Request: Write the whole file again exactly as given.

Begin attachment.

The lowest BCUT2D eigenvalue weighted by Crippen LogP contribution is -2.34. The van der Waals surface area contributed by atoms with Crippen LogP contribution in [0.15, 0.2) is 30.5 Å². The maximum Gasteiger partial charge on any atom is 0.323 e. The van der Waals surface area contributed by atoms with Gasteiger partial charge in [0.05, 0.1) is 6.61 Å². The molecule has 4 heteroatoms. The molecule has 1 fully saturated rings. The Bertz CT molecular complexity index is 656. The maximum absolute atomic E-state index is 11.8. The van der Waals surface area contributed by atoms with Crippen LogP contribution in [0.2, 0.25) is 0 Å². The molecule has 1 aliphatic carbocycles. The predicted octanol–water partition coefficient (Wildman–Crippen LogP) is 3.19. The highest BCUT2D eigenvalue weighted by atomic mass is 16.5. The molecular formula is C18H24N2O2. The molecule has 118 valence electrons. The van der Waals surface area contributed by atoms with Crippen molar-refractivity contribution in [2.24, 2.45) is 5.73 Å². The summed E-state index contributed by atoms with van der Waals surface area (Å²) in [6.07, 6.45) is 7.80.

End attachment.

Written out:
The lowest BCUT2D eigenvalue weighted by Crippen LogP contribution is -2.34. The van der Waals surface area contributed by atoms with Crippen LogP contribution in [0.15, 0.2) is 30.5 Å². The maximum Gasteiger partial charge on any atom is 0.323 e. The van der Waals surface area contributed by atoms with Gasteiger partial charge in [0.05, 0.1) is 6.61 Å². The molecule has 4 heteroatoms. The molecule has 1 fully saturated rings. The Bertz CT molecular complexity index is 656. The maximum absolute atomic E-state index is 11.8. The van der Waals surface area contributed by atoms with Crippen LogP contribution in [0.2, 0.25) is 0 Å². The molecule has 1 aliphatic carbocycles. The predicted octanol–water partition coefficient (Wildman–Crippen LogP) is 3.19. The highest BCUT2D eigenvalue weighted by atomic mass is 16.5. The molecular formula is C18H24N2O2. The molecule has 118 valence electrons. The van der Waals surface area contributed by atoms with Crippen molar-refractivity contribution in [2.24, 2.45) is 5.73 Å². The summed E-state index contributed by atoms with van der Waals surface area (Å²) in [6.07, 6.45) is 7.80.